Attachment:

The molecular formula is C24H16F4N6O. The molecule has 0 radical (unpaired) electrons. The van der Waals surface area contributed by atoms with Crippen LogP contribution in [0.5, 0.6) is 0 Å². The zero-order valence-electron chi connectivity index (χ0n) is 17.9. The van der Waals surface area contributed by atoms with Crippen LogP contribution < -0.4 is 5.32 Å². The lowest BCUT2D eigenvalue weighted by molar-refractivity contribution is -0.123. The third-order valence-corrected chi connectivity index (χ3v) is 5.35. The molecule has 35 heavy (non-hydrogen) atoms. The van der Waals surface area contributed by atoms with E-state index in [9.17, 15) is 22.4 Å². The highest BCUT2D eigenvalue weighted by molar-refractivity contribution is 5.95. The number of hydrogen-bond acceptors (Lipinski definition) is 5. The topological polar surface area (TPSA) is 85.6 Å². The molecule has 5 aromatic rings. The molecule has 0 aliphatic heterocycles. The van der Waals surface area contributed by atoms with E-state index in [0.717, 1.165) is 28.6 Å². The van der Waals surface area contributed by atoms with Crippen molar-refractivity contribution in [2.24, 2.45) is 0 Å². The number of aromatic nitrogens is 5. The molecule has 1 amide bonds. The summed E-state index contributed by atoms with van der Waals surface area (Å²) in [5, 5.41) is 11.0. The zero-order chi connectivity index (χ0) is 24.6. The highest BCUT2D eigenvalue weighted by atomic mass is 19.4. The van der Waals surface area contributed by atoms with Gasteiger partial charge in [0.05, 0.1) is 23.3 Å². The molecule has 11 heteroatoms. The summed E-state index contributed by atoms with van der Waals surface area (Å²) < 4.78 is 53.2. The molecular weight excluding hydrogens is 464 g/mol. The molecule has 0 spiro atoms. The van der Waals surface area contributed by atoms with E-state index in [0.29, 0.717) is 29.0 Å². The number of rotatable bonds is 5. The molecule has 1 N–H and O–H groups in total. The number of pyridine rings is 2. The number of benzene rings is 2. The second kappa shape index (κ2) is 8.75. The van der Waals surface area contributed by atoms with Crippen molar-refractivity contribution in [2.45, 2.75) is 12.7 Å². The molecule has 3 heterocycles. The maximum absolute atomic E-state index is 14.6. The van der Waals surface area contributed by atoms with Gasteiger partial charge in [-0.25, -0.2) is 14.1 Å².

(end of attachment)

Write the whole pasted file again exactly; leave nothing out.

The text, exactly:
The molecular formula is C24H16F4N6O. The molecule has 0 radical (unpaired) electrons. The van der Waals surface area contributed by atoms with Crippen LogP contribution in [0.5, 0.6) is 0 Å². The zero-order valence-electron chi connectivity index (χ0n) is 17.9. The van der Waals surface area contributed by atoms with Crippen LogP contribution < -0.4 is 5.32 Å². The lowest BCUT2D eigenvalue weighted by molar-refractivity contribution is -0.123. The third-order valence-corrected chi connectivity index (χ3v) is 5.35. The molecule has 35 heavy (non-hydrogen) atoms. The van der Waals surface area contributed by atoms with E-state index in [9.17, 15) is 22.4 Å². The highest BCUT2D eigenvalue weighted by molar-refractivity contribution is 5.95. The number of hydrogen-bond acceptors (Lipinski definition) is 5. The topological polar surface area (TPSA) is 85.6 Å². The molecule has 5 aromatic rings. The molecule has 0 aliphatic heterocycles. The van der Waals surface area contributed by atoms with E-state index in [0.717, 1.165) is 28.6 Å². The van der Waals surface area contributed by atoms with Crippen molar-refractivity contribution in [2.24, 2.45) is 0 Å². The number of aromatic nitrogens is 5. The molecule has 1 amide bonds. The summed E-state index contributed by atoms with van der Waals surface area (Å²) in [5, 5.41) is 11.0. The zero-order chi connectivity index (χ0) is 24.6. The highest BCUT2D eigenvalue weighted by atomic mass is 19.4. The van der Waals surface area contributed by atoms with Gasteiger partial charge in [0.05, 0.1) is 23.3 Å². The molecule has 11 heteroatoms. The summed E-state index contributed by atoms with van der Waals surface area (Å²) < 4.78 is 53.2. The molecular weight excluding hydrogens is 464 g/mol. The molecule has 0 spiro atoms. The van der Waals surface area contributed by atoms with E-state index in [0.29, 0.717) is 29.0 Å². The number of rotatable bonds is 5. The molecule has 1 N–H and O–H groups in total. The number of pyridine rings is 2. The number of benzene rings is 2. The second kappa shape index (κ2) is 8.75. The van der Waals surface area contributed by atoms with Crippen molar-refractivity contribution in [2.45, 2.75) is 12.7 Å². The molecule has 3 heterocycles. The maximum absolute atomic E-state index is 14.6. The van der Waals surface area contributed by atoms with Gasteiger partial charge in [-0.25, -0.2) is 14.1 Å².